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Anti-Covid pill, what is molnupiravir and how it works

In an interview with Cnn Anthony Fauci, the famous US immunologist advisor to the White House, defined the results of the anti-Covid pill “impressive“. The molnupiravir it’s a antiviral drug developed by Msd, that is the colossus Merck & Co. (known with this acronym only in the USA and Canada) which during the emergency supported some competing groups in the production of vaccines, and Ridgeback Biotherapeutics. The product is in the phase 3 clinical trial dubbed “MOVe-OUT” on 775 patients in 170 international centers and the results are remarkable: he has shown of reduce the risk of hospitalization and death by 50% in unvaccinated adult patients with mild or moderate Covid-19 and yet at risk of developing a serious disease due to some risk factor (obesity, old age, diabetes or cardiovascular disease among others).

Among other things, in 80% of the cases evaluated it was Delta variants, Gamma e Mu del virus Sars-Cov-2.

The two companies announced the results in a statement a few days ago – they are expected to be published in a peer-reviewed study – and announced their intention to ask the FDA, the US Food and Drug Administration, toauthorization for emergency use. The drug was discovered at Emory University in Atlanta, where the active ingredient had been working since 2013: the pandemic has recalibrated the studies, restarted by the ferrets (where it blocked the transmission of the virus in 24 hours) and progressively reached humans. The mechanism is different from vaccines: the drug does not stimulate the production of the Spike protein in order to trigger the antibody response but intervenes on viral polymerase, an enzyme that the coronavirus uses to replicate in the host. It therefore drives the replication mechanism crazy, introducing errors in the genetic code of the virus whose multiplication therefore ends up on a dead end. In fact, the immune system is not significantly stressed.

Incidentally, the recruitment of volunteers for the phase 3 study was suspended for shows superiority of the drug over placebo: the benefit of the drug was so high that it was no longer ethically sustainable not to administer it to the other at-risk patients in the control group. Specifically, in the placebo group, 53 patients, or 14.1%, were hospitalized or died. For those who received the drug, 28 patients, or 7.3%, were hospitalized or died.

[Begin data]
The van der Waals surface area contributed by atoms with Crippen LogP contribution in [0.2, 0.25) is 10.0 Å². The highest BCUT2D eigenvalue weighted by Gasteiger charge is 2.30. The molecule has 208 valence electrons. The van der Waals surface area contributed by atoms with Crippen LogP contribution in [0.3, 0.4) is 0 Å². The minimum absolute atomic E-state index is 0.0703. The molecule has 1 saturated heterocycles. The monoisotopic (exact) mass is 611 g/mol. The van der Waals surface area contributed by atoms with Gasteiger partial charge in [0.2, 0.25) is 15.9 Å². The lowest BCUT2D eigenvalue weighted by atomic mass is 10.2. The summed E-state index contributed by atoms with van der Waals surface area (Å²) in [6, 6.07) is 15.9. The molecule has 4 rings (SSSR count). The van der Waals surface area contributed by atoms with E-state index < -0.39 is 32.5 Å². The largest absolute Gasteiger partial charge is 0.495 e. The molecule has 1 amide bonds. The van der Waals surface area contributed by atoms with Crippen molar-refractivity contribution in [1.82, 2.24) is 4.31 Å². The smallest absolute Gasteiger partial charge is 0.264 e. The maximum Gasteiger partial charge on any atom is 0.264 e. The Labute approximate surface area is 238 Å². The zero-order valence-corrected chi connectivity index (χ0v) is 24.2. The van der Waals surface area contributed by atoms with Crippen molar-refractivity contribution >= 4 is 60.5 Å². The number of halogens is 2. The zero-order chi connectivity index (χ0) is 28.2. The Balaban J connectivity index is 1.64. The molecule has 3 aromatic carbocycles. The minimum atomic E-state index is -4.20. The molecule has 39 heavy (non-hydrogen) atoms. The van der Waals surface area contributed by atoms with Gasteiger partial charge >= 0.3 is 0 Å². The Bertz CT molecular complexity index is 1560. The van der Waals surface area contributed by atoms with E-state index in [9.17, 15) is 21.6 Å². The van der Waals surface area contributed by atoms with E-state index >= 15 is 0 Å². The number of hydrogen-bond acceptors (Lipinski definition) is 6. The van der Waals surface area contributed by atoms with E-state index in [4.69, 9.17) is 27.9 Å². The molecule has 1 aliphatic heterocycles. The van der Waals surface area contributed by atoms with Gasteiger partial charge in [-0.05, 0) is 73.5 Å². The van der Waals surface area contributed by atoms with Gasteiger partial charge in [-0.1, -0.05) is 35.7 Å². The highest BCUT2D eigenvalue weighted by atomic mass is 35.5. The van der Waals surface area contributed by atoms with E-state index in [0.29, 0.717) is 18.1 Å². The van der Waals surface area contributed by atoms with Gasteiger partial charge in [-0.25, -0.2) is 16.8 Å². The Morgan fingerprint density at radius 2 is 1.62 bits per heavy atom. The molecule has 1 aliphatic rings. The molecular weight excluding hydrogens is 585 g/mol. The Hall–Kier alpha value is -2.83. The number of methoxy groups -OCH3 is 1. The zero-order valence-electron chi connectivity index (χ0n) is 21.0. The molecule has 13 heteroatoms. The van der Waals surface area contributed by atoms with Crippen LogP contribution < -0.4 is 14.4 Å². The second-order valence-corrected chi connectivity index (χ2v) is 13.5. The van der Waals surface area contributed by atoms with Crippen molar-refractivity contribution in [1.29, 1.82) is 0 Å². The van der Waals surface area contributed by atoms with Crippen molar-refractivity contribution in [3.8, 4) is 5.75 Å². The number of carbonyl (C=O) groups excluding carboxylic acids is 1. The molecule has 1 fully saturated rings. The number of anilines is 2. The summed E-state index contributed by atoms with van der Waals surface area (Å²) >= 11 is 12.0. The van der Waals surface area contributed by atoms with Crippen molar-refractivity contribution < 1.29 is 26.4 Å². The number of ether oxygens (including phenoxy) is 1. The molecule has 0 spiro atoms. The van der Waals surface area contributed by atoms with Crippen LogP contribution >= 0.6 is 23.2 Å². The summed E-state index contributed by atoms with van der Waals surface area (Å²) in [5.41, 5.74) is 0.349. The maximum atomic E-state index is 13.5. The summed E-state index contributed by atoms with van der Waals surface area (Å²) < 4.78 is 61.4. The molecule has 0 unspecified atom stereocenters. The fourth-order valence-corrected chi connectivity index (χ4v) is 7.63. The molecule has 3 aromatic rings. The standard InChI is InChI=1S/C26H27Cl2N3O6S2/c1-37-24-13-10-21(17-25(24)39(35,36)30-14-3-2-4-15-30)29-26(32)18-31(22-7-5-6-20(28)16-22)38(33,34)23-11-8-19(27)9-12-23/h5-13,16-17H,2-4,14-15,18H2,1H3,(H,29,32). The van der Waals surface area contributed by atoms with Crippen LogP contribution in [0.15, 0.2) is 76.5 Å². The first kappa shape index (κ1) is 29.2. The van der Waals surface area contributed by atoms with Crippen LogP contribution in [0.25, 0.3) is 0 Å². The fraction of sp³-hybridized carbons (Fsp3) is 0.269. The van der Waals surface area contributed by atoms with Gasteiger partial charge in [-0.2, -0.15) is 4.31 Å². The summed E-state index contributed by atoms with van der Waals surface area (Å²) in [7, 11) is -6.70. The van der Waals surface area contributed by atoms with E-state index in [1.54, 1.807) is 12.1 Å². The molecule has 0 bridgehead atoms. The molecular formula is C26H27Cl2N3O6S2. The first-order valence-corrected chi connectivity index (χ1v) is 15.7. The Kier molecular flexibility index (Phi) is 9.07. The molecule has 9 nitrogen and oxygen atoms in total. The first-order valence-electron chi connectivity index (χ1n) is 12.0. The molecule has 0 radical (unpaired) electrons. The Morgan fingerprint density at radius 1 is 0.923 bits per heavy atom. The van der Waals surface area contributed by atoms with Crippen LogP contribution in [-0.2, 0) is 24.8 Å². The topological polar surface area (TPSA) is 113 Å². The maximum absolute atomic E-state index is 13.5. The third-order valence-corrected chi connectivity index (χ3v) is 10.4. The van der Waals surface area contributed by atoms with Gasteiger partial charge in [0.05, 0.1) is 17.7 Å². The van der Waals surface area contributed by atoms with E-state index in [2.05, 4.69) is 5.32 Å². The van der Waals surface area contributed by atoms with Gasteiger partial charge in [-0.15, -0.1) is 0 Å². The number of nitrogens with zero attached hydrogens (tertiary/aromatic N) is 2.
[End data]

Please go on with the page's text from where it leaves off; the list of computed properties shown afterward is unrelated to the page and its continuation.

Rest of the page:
The drug – which is part of the class of ribonucleosidicysis analogues – assumes in this way: two pills a day for five days and must be used in early stages of infection, essentially within five days of the onset of symptoms, somewhat at the same timing as monoclonal antibodies (which instead cost a lot and need hospital care). The importance of undergo a tampon it will therefore remain central also in the future: the effectiveness of the drug will largely depend on the precocity of the diagnosis. Molnupiravir will cost about $ 700 per cycle, so for 10 pills, although it should be manufactured in voluntary non-exclusive license with established manufacturers of generic drugs to accelerate their availability in more than 100 low- or middle-income countries, where therefore the price should be reshaped. The US government has already purchased 1.7 million treatments pledging $ 1.2 billion.

The side effects? At the moment the drug seems safe with comparable events between the two groups involved in the study, i.e. who took molnupiravir and who took a pill without an active ingredient. An adverse event, or a negative outcome, occurred in 35% of those who received the new drug and 40% of those who received the placebo. Only 1.3% of molnupiravir-treated subjects discontinued the drug due to an adverse event, compared with 3.4% who discontinued placebo. At the moment vaccines seem the best solution in any case, to continue to follow: not only because they reduce hospitalization and death by 90% but also because they cost less, they can be administered at any time (net of individual factors) and we now have a considerable amount of data on them. However, more complete data on side effects and dosages are needed for different populations.

Apparently, molnupiravir could be part of therapeutic cocktails along with other direct-acting agents, according to what is being done for viral diseases such as HIV and hepatitis C. Merck has already put the drug into production with the aim of already producing 10 million doses by the end of ‘year.

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